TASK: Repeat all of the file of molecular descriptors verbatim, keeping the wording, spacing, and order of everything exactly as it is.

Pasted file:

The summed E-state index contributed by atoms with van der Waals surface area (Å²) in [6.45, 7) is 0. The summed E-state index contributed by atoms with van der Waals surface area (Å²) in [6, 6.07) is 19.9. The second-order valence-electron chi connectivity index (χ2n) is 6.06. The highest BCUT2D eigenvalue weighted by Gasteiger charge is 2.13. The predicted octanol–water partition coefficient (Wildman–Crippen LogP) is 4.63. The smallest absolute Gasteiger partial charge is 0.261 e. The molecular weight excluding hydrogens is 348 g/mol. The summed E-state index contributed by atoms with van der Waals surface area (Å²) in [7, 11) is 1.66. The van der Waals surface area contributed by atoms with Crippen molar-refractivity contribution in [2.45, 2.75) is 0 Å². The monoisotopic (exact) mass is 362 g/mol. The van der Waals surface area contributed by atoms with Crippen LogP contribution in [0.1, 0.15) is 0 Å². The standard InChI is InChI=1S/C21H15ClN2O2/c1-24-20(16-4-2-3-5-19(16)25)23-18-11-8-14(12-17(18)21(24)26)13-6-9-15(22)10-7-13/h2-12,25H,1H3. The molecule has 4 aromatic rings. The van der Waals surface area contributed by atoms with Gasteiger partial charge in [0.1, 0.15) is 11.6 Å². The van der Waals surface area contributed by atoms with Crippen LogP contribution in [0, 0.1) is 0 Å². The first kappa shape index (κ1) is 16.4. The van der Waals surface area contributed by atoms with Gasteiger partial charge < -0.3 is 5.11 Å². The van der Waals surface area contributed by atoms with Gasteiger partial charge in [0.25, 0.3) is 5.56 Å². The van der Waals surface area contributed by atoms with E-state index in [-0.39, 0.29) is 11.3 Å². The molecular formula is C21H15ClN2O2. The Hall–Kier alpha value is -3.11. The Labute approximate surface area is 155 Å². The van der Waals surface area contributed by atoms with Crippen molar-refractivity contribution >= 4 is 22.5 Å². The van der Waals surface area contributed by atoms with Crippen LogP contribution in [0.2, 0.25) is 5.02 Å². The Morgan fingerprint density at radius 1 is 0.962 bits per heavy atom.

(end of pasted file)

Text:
The summed E-state index contributed by atoms with van der Waals surface area (Å²) in [6.45, 7) is 0. The summed E-state index contributed by atoms with van der Waals surface area (Å²) in [6, 6.07) is 19.9. The second-order valence-electron chi connectivity index (χ2n) is 6.06. The highest BCUT2D eigenvalue weighted by Gasteiger charge is 2.13. The predicted octanol–water partition coefficient (Wildman–Crippen LogP) is 4.63. The smallest absolute Gasteiger partial charge is 0.261 e. The molecular weight excluding hydrogens is 348 g/mol. The summed E-state index contributed by atoms with van der Waals surface area (Å²) in [7, 11) is 1.66. The van der Waals surface area contributed by atoms with Crippen molar-refractivity contribution in [2.45, 2.75) is 0 Å². The monoisotopic (exact) mass is 362 g/mol. The van der Waals surface area contributed by atoms with Crippen LogP contribution in [0.1, 0.15) is 0 Å². The standard InChI is InChI=1S/C21H15ClN2O2/c1-24-20(16-4-2-3-5-19(16)25)23-18-11-8-14(12-17(18)21(24)26)13-6-9-15(22)10-7-13/h2-12,25H,1H3. The molecule has 4 aromatic rings. The van der Waals surface area contributed by atoms with Gasteiger partial charge in [0.1, 0.15) is 11.6 Å². The van der Waals surface area contributed by atoms with Crippen LogP contribution in [0, 0.1) is 0 Å². The first kappa shape index (κ1) is 16.4. The van der Waals surface area contributed by atoms with Gasteiger partial charge < -0.3 is 5.11 Å². The van der Waals surface area contributed by atoms with Gasteiger partial charge in [0.25, 0.3) is 5.56 Å². The van der Waals surface area contributed by atoms with E-state index in [-0.39, 0.29) is 11.3 Å². The molecular formula is C21H15ClN2O2. The Hall–Kier alpha value is -3.11. The Labute approximate surface area is 155 Å². The van der Waals surface area contributed by atoms with Crippen molar-refractivity contribution >= 4 is 22.5 Å². The van der Waals surface area contributed by atoms with Crippen LogP contribution in [0.2, 0.25) is 5.02 Å². The Morgan fingerprint density at radius 1 is 0.962 bits per heavy atom.